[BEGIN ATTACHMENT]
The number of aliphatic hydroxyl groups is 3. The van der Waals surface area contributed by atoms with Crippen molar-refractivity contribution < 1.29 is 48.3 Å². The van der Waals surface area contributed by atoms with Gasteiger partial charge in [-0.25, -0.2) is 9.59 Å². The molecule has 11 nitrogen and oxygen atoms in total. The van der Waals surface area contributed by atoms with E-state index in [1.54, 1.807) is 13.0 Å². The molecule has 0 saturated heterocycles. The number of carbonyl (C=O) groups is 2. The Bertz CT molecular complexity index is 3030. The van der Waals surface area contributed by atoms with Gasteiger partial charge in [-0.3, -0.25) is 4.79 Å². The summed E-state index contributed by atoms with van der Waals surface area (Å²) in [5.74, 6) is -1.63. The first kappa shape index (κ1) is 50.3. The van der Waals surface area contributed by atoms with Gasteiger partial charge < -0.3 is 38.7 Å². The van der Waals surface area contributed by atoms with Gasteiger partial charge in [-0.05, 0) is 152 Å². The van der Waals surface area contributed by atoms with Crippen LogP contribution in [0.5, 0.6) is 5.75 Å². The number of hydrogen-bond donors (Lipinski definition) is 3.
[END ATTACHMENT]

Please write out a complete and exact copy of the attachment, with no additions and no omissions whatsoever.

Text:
The number of aliphatic hydroxyl groups is 3. The van der Waals surface area contributed by atoms with Crippen molar-refractivity contribution < 1.29 is 48.3 Å². The van der Waals surface area contributed by atoms with Gasteiger partial charge in [-0.25, -0.2) is 9.59 Å². The molecule has 11 nitrogen and oxygen atoms in total. The van der Waals surface area contributed by atoms with E-state index in [1.54, 1.807) is 13.0 Å². The molecule has 0 saturated heterocycles. The number of carbonyl (C=O) groups is 2. The Bertz CT molecular complexity index is 3030. The van der Waals surface area contributed by atoms with Gasteiger partial charge in [-0.3, -0.25) is 4.79 Å². The summed E-state index contributed by atoms with van der Waals surface area (Å²) in [5.74, 6) is -1.63. The first kappa shape index (κ1) is 50.3. The van der Waals surface area contributed by atoms with Gasteiger partial charge < -0.3 is 38.7 Å². The van der Waals surface area contributed by atoms with Gasteiger partial charge in [-0.05, 0) is 152 Å². The van der Waals surface area contributed by atoms with Crippen LogP contribution in [0.5, 0.6) is 5.75 Å². The number of hydrogen-bond donors (Lipinski definition) is 3.